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Activists ask: What makes a campaign, candidate 'moral'?

Posted September 12
Updated September 13

— About 200 people turned out Monday for a rally at the old State Capitol building to call on voters to help them "redefine morality" in politics.

The "Higher Ground Moral Day of Action," held in 31 state capitals Monday, is an extension of North Carolina's "Moral Monday" marches, which date to 2013 as a protest against actions of the state's Republican-led legislature.

The left-leaning group, coordinated by North Carolina NAACP President Rev. William Barber II and four other prominent preachers, argues in their "Higher Ground Moral Declaration" that issues of social justice should be important to voters as they consider their choices in November.

"We are making a declaration and calling on all people of conscience who believe in these deep moral values to exercise their right to vote at the polls in November and beyond," Barber told a crowd that included educators, civil rights and voting rights groups, organized labor, environmental and anti-war activists.

"A true moral agenda raises these questions: How do your policies treat the poor? How do your policies treat those on the margins? How do your policies treat the least of these? How do your policies treat women? How do your policies treat children? How do your policies treat workers?" Barber said.

Speakers urged voters to favor candidates who will battle poverty, lack of health care, the treatment of immigrants and those on the margins of society.

"We are challenging the fallacies and the theological malpractice of the so-called 'religious right,'" Barber said. "We are challenging those who claim to be evangelicals.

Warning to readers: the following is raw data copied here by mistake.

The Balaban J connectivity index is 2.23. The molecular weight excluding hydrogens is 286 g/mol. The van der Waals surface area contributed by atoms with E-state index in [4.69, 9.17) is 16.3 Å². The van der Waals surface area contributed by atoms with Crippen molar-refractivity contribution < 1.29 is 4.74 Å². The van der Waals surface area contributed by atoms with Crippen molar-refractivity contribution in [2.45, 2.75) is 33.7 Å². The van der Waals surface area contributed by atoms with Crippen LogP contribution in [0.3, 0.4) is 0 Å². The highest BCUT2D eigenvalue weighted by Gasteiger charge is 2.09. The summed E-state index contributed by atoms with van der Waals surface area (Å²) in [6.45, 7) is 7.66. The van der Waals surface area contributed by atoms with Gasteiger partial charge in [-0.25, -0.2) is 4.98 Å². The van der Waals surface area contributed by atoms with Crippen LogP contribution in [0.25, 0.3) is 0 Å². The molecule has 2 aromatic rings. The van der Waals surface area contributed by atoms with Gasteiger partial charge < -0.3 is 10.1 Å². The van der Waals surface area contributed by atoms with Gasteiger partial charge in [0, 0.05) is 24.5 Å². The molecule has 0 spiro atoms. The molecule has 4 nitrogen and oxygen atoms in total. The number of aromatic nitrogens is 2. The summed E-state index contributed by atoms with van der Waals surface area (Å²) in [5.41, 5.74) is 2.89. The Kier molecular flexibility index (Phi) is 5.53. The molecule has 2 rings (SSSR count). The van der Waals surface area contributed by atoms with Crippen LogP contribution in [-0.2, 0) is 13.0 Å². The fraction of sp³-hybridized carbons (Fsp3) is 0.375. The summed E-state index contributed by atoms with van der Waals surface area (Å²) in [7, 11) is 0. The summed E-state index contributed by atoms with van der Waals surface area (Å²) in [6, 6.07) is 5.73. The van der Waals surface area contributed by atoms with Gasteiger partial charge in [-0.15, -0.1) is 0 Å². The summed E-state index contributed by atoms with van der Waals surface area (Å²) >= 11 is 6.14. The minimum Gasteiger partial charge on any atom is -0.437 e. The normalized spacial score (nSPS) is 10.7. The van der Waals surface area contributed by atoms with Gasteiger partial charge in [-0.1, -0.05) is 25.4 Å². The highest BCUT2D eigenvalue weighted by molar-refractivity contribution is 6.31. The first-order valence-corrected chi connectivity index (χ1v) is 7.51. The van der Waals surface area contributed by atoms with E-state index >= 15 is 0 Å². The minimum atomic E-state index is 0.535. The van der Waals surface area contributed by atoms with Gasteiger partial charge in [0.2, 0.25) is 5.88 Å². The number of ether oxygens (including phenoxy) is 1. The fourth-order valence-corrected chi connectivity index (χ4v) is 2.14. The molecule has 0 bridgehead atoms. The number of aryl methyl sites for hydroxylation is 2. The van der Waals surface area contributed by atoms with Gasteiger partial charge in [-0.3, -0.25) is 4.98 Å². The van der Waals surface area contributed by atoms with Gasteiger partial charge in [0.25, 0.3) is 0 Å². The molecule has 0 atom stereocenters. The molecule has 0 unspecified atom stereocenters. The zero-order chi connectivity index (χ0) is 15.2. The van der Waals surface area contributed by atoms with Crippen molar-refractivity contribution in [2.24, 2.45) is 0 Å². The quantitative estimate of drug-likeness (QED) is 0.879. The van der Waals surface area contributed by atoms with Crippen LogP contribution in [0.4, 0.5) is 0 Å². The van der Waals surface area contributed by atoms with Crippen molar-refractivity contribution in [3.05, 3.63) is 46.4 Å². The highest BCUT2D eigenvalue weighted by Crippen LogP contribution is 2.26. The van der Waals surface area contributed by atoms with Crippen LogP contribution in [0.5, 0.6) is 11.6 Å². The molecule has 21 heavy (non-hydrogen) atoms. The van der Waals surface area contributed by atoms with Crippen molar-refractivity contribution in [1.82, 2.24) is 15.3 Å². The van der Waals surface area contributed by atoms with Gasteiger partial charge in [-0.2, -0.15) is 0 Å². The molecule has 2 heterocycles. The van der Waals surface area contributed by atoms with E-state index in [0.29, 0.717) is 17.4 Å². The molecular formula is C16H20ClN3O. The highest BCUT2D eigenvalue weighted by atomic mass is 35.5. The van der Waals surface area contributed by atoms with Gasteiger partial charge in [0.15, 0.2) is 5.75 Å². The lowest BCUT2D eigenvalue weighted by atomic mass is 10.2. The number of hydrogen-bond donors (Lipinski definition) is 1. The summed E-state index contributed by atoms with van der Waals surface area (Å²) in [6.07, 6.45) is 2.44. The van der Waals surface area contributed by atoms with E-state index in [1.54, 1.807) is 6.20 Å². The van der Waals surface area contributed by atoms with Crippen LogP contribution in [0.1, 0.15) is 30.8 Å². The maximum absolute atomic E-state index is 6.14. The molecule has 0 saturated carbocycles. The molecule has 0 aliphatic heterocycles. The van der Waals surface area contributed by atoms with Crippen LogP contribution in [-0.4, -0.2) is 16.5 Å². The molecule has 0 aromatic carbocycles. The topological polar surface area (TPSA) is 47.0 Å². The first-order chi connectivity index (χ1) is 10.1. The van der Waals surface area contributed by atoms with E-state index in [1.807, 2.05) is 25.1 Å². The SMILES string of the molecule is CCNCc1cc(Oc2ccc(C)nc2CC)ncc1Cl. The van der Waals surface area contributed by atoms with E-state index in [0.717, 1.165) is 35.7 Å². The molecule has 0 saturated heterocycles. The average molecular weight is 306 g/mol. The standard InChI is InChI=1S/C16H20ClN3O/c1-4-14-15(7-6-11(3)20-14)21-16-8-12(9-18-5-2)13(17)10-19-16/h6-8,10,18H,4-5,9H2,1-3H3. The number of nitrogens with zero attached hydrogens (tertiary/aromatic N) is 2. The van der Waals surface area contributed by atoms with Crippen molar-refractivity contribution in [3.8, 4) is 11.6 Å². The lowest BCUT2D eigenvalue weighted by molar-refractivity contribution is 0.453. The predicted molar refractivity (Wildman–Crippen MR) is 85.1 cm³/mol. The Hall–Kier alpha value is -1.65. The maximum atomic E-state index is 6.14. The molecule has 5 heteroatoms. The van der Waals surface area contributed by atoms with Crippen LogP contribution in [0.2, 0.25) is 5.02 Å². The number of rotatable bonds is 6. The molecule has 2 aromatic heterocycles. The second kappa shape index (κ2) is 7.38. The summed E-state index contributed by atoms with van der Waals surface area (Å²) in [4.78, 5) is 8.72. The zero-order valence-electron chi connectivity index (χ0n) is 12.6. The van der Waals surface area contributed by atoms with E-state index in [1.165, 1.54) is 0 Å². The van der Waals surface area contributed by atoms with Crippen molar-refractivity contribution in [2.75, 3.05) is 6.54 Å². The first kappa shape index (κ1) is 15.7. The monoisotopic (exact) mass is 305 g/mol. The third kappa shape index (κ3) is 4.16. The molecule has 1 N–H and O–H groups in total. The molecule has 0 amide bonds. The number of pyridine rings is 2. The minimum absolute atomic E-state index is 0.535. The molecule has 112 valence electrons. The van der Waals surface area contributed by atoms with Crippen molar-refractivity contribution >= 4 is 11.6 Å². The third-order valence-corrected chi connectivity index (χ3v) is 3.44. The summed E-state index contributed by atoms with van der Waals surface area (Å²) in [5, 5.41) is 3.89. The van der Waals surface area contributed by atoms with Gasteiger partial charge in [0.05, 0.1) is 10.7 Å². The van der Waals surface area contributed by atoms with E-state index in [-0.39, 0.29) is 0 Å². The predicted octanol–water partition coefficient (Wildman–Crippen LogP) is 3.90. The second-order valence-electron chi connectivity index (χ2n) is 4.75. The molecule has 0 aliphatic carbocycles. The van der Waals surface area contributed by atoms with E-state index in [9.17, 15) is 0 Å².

"We are declaring that it is not religiously right when you declare that the only moral issues are where people stand on prayer in public schools and where they stand on homosexuality and where they stand on a woman's right to choose. We declare that there is much higher ground," he said.

Video from Monday's rally provided by the organizers

10 Comments

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  • Aiden Audric Sep 13, 10:31 a.m.
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    "Congress shall make no law respecting an establishment of religion, or prohibiting the free exercise thereof; or abridging the freedom of speech, or of the press; or the right of the people peaceably to assemble, and to petition the government for a redress of grievances."

    Sums it up quote eloquently.

  • Buster Brown Sep 12, 9:43 p.m.
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    Morality does not equate to an obedience to the demands of a self imposed concept of slavery or repression. That concept has been, and is, used to justify continued public financial support to the tune of amounts greater than that of non-minority individuals who actually work and contribute to society. As has been repeatedly proven, the color of a person's skin does not determine their economic or social achievement. To think otherwise is to fall victim to the old, trite and tired " I'm a victim of the past, and you owe me",. The problem is compounded by the fact that far too many non-minority people keep believing it.